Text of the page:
What are the themes that are in Girl With A Pearl Earring?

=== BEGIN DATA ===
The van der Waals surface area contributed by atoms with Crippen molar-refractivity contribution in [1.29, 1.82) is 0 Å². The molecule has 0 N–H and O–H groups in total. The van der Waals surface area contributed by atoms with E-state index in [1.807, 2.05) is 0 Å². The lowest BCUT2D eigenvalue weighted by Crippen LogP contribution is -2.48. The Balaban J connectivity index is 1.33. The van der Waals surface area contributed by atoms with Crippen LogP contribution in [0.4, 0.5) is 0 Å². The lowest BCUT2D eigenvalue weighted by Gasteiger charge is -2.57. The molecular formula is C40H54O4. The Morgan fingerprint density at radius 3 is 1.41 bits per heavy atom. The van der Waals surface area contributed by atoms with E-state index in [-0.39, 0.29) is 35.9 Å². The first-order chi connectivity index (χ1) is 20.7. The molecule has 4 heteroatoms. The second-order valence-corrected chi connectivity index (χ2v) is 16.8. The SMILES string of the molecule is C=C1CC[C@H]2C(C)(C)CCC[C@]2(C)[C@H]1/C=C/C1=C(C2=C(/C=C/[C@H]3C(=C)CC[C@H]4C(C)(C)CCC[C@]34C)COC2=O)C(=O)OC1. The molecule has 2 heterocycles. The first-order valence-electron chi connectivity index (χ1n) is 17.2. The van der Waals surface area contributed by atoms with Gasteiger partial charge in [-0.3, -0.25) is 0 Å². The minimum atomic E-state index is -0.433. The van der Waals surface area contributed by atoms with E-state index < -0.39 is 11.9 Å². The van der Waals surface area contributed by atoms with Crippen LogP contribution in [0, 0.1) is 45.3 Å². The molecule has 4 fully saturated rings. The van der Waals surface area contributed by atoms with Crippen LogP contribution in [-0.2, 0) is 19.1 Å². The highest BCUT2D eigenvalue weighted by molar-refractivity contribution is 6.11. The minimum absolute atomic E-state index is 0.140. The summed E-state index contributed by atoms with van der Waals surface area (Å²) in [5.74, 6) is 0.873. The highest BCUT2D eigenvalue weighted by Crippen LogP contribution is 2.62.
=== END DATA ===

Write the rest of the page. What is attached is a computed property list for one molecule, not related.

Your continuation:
Clearly, one of the central themes of this excellent novel is the way in which characters are trapped by their social positions and the restrictions placed on them by society and a moral and legal system that prevents them from attaining freedom in its truest sense. The most obvious example of this is Griet herself, the protagonist of the novel. Note the way that she is forced to work at the Vermeer household because of the poverty of her family and the way that she must work to support both herself and her family. In the same way, however, Vermeer, it is shown, is trapped in a marriage where there is little love lost between himself and his wife, and he is prevented from pursuing his interest in Griet. His wife, too, is trapped in a social position that means she has a reputation and a standard to keep up, and where she is bitterly afraid and envious of the attraction felt between her husband and Griet. Pieter too is trapped in the sense that he identifies the attraction between Vermeer and Griet, and even though he loves Griet, he is powerless because of his social position to attack Vermeer or act to prevent him from pursuing his relationship with Griet. Every character to a greater or lesser extent is therefore bound by social position and the various restrictions that are placed on them through poverty or stature. Chevalier's achievement in this novel, as she does in all of her work, is to create and bring to life a very different world for us with the same sure strokes that Vermeer himself uses to vividly paint Griet.